Monday, June 17, 2013

Scottish independence, SNP MP & Englishman Angus Robertson embarrasses himself on BBC Question Time; David Dimbleby easily dismisses Robertson’s politics of grudge, grievance and malcontent, the sour grapes continue at Holyrood, into a poisonous ‘whine’

Dear All

Did you catch Question Time recently on the BBC?

The audience was made up of young people, some of the questions could have been better, and some of the comments by them showed in some cases, an underdeveloped understanding of the arguments.

The panel chaired as usual by David Dimbleby, its regular host, appearing was George Galloway, Ruth Davidson, Angus Robertson, Anas Sarwar, Lesley Riddoch and Nigel Farage.

During the programme, Englishman Angus Robertson aptly showed how grudge, grievance and malcontent can quickly flare from the SNP ranks.

Despite Question time being a national UK programme; he was terribly unhappy that the programme wasn’t effectively ‘rigged’ or gerrymandered, and this was made by two points. He pointed out he was the only pro indy politician on the panel, and secondly, he muttered some crap about the donside by-election.

The presenter responded clearly on both these objections; and shot Robertson’s arguments down in flames. For the rest of the programme Angus Robertson sounded and looked by a rejected and dejected man. Angus Robertson is something like the indy Campaign Manager of some description, he is one of the reasons that Scottish independence support has collapsed.

Poor Angus Robertson, an Englishman who really doesn’t understand Scots at all.

His greatest act of stupidity on the show was to agree with Alex Salmond about the comments, Salmond made about the Nigel Farage situation when Farage was subject to racism in Edinburgh while on a visit.

It was so oily to be worthy of a special ‘I kiss political arse’ award.

Rather than let sleeping dogs lie thereby not drawing attention to the SNP’s grudge, grievance and malcontent problem, the SNP is also attempting to force a Holyrood vote censuring the BBC's Question Time programme for featuring Nigel Farage and George Galloway.

Nationalist MSP Kenneth Gibson tabled a parliamentary motion objecting to the presence of the UKIP and Respect leaders.

And you have to laugh at the grounds of the objection; his argument is that both Respect and UKIP have no elected representatives in Scotland.

People say that Holyrood is very much the poor relation of Westminster; it is in so many ways, but the lack of talent, the complete disregard for commonsense must feature high up on the list.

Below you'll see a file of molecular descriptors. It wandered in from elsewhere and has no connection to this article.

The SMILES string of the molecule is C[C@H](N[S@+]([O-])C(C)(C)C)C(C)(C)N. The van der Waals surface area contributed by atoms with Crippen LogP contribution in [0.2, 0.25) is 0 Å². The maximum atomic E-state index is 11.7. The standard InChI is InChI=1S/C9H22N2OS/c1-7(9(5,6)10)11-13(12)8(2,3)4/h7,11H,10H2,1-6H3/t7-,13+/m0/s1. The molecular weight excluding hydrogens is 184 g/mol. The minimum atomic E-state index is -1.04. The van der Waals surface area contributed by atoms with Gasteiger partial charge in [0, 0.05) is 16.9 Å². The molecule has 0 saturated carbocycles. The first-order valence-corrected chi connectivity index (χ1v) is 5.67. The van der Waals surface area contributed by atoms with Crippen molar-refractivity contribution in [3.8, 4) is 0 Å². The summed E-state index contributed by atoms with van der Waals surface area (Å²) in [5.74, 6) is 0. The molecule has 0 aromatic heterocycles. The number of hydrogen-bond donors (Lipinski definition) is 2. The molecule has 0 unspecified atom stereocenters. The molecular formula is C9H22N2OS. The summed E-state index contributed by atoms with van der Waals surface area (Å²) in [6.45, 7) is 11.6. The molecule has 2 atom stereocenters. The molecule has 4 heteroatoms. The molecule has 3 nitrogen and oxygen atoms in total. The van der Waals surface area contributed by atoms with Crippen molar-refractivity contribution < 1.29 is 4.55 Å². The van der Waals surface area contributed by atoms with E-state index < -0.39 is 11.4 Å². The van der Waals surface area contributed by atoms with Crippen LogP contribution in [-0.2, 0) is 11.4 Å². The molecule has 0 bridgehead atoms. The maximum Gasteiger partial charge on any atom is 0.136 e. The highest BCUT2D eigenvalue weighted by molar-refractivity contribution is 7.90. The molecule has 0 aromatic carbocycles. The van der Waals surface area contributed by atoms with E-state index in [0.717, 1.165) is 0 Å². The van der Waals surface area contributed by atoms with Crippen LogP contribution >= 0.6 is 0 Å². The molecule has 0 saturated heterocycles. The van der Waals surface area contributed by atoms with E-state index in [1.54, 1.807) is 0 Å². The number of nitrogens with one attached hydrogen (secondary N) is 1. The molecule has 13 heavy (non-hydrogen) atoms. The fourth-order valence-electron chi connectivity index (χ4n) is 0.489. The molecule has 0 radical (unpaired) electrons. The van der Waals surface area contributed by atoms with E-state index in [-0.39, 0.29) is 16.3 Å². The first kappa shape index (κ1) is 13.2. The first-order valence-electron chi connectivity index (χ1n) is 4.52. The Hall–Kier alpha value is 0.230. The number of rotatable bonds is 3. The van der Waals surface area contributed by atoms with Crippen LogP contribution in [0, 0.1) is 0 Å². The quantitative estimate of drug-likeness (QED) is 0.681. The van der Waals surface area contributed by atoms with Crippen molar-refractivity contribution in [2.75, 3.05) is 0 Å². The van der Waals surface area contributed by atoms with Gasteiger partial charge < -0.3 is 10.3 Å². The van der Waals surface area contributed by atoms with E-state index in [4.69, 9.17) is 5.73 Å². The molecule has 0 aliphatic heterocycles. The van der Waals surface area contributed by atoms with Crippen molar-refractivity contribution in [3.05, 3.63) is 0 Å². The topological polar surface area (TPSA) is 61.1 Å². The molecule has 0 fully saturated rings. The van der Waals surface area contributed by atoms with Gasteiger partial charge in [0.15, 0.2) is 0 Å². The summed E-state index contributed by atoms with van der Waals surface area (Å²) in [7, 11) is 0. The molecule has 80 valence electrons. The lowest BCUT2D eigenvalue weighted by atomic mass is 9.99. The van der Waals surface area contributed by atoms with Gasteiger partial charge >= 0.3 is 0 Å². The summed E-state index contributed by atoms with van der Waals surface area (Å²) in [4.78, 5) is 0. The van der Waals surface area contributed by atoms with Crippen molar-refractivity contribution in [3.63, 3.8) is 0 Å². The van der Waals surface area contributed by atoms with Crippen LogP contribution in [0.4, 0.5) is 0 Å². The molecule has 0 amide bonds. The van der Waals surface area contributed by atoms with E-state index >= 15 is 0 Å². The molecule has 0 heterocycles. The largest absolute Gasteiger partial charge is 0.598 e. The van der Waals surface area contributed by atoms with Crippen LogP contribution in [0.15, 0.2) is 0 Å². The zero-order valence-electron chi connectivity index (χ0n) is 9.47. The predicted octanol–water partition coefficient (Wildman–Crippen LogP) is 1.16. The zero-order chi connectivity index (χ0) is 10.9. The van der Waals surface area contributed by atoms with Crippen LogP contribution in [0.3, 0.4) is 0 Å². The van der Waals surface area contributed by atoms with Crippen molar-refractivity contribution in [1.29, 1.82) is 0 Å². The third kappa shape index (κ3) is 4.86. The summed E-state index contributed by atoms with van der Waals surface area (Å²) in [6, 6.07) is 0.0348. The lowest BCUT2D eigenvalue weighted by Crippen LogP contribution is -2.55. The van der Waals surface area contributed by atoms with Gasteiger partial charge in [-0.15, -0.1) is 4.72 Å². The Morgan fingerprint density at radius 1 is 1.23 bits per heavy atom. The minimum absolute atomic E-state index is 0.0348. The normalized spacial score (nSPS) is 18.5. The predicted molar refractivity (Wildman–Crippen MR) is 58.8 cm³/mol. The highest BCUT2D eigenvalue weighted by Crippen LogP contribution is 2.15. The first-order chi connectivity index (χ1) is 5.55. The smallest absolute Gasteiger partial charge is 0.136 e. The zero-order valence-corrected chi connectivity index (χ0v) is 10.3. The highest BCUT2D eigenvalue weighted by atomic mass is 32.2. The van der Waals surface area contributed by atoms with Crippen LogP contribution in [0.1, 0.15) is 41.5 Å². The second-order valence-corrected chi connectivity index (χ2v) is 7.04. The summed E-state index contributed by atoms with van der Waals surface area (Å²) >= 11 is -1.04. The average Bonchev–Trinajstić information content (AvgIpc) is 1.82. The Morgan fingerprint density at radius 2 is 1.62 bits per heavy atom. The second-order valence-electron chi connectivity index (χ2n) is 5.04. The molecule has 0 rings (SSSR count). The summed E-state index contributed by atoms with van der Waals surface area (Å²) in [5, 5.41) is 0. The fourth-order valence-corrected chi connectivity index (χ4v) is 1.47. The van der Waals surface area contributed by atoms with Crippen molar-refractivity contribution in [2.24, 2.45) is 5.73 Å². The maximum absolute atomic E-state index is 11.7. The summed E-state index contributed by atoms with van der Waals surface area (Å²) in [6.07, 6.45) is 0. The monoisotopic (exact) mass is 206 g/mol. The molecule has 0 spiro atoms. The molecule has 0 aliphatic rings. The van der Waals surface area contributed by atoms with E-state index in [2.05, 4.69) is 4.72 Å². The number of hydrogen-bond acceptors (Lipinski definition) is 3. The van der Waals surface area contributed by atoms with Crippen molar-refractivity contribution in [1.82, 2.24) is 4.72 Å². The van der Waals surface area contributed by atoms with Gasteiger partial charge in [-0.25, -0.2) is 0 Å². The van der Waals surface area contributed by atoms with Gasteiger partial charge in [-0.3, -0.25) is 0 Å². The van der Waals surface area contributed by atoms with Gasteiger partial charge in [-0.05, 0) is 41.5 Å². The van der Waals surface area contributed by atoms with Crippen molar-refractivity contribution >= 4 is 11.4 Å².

One of the running grievances of the SNP leadership is that they can’t get control of the BBC and therefore set an agenda.

Gibson says that the programme failed to reflect political reality north of the Border, given that Question time is a UK programme, such an attitude is entirely without merit .

He argues the Greens and Liberal Democrats should have been represented on the panel and urges the BBC to "reflect on its choice of Question Time guests and their relevance to Scotland".

Gibson said:

"The programme was perfectly properly chaired, and the audience of 16 and 17-year-olds was lively and engaged, but in assembling such an unbalanced and unrepresentative panel, the BBC failed to cover the independence referendum properly. The panel included representatives of two parties which advocate a No vote – UKIP and Respect – which don't have any representation in Scotland at any level. Yet it did not include the Scottish Green Party, which supports independence, has both MSPs and councillors, and would have helped deliver a more balanced panel."

A spokesman for Mr. Galloway, who is MP for Bradford West, said:

"This is desperately parochial and rather pathetic by the SNP. Are they saying that only people who are geographically based in Scotland are allowed to comment? George was instrumental in the campaign for a Scottish parliament."

This latest attempt to put pressure on the BBC will fail, and using the Scottish Parliament in this matter is ridiculous and extremely petty. Kenny Gibson, who I have met, isn’t remarkable by any means. During FMQs he can sometimes be seen sitting behind Salmond nodding like a faithful little dog and banging the table. He is what I regard as a ‘shouter’ who likes to talk over people.

There are times when the SNP should sit on their ‘zoo’ and tell them to keep their mouths firmly shut, the fact they appear to be letting this motion go through for their political advantage will backfire on them.

Sometimes it is better to keep quiet than cry wolf, Alex Salmond's 'Soldiers of Salmond' are increasingly looking rather unremarkable to us mere mortals.

Yours sincerely

George Laird
The Campaign for Human Rights at Glasgow University

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